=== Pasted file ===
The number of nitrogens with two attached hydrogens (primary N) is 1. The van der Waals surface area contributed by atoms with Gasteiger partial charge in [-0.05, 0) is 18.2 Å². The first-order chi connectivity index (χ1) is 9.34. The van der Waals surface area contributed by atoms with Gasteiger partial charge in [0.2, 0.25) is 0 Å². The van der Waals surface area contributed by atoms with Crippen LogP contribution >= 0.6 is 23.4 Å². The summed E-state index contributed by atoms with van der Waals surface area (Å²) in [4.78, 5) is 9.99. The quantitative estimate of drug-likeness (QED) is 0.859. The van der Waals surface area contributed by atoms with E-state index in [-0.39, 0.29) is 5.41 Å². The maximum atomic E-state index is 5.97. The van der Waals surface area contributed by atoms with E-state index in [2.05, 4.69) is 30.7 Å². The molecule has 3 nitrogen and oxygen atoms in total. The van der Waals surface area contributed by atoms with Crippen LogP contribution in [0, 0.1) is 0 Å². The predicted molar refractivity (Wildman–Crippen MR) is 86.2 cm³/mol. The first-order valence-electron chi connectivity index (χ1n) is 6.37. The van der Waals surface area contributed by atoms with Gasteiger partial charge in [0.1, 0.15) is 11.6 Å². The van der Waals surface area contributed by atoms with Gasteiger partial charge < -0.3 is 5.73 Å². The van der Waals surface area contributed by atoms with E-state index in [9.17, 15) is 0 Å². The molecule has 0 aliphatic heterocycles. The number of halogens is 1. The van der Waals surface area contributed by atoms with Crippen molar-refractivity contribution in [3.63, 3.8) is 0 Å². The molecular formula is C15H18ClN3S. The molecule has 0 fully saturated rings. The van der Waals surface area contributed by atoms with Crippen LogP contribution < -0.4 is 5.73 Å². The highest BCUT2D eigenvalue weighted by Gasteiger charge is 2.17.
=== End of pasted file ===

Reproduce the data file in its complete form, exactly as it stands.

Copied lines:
The number of nitrogens with two attached hydrogens (primary N) is 1. The van der Waals surface area contributed by atoms with Gasteiger partial charge in [-0.05, 0) is 18.2 Å². The first-order chi connectivity index (χ1) is 9.34. The van der Waals surface area contributed by atoms with Gasteiger partial charge in [0.2, 0.25) is 0 Å². The van der Waals surface area contributed by atoms with Crippen LogP contribution >= 0.6 is 23.4 Å². The summed E-state index contributed by atoms with van der Waals surface area (Å²) in [4.78, 5) is 9.99. The quantitative estimate of drug-likeness (QED) is 0.859. The van der Waals surface area contributed by atoms with E-state index in [-0.39, 0.29) is 5.41 Å². The maximum atomic E-state index is 5.97. The van der Waals surface area contributed by atoms with E-state index in [2.05, 4.69) is 30.7 Å². The molecule has 3 nitrogen and oxygen atoms in total. The van der Waals surface area contributed by atoms with Crippen LogP contribution in [0, 0.1) is 0 Å². The predicted molar refractivity (Wildman–Crippen MR) is 86.2 cm³/mol. The first-order valence-electron chi connectivity index (χ1n) is 6.37. The van der Waals surface area contributed by atoms with Gasteiger partial charge in [0.1, 0.15) is 11.6 Å². The van der Waals surface area contributed by atoms with Gasteiger partial charge < -0.3 is 5.73 Å². The van der Waals surface area contributed by atoms with E-state index in [9.17, 15) is 0 Å². The molecule has 0 aliphatic heterocycles. The number of halogens is 1. The van der Waals surface area contributed by atoms with Crippen molar-refractivity contribution in [3.63, 3.8) is 0 Å². The molecular formula is C15H18ClN3S. The molecule has 0 fully saturated rings. The van der Waals surface area contributed by atoms with Crippen LogP contribution < -0.4 is 5.73 Å². The highest BCUT2D eigenvalue weighted by Gasteiger charge is 2.17.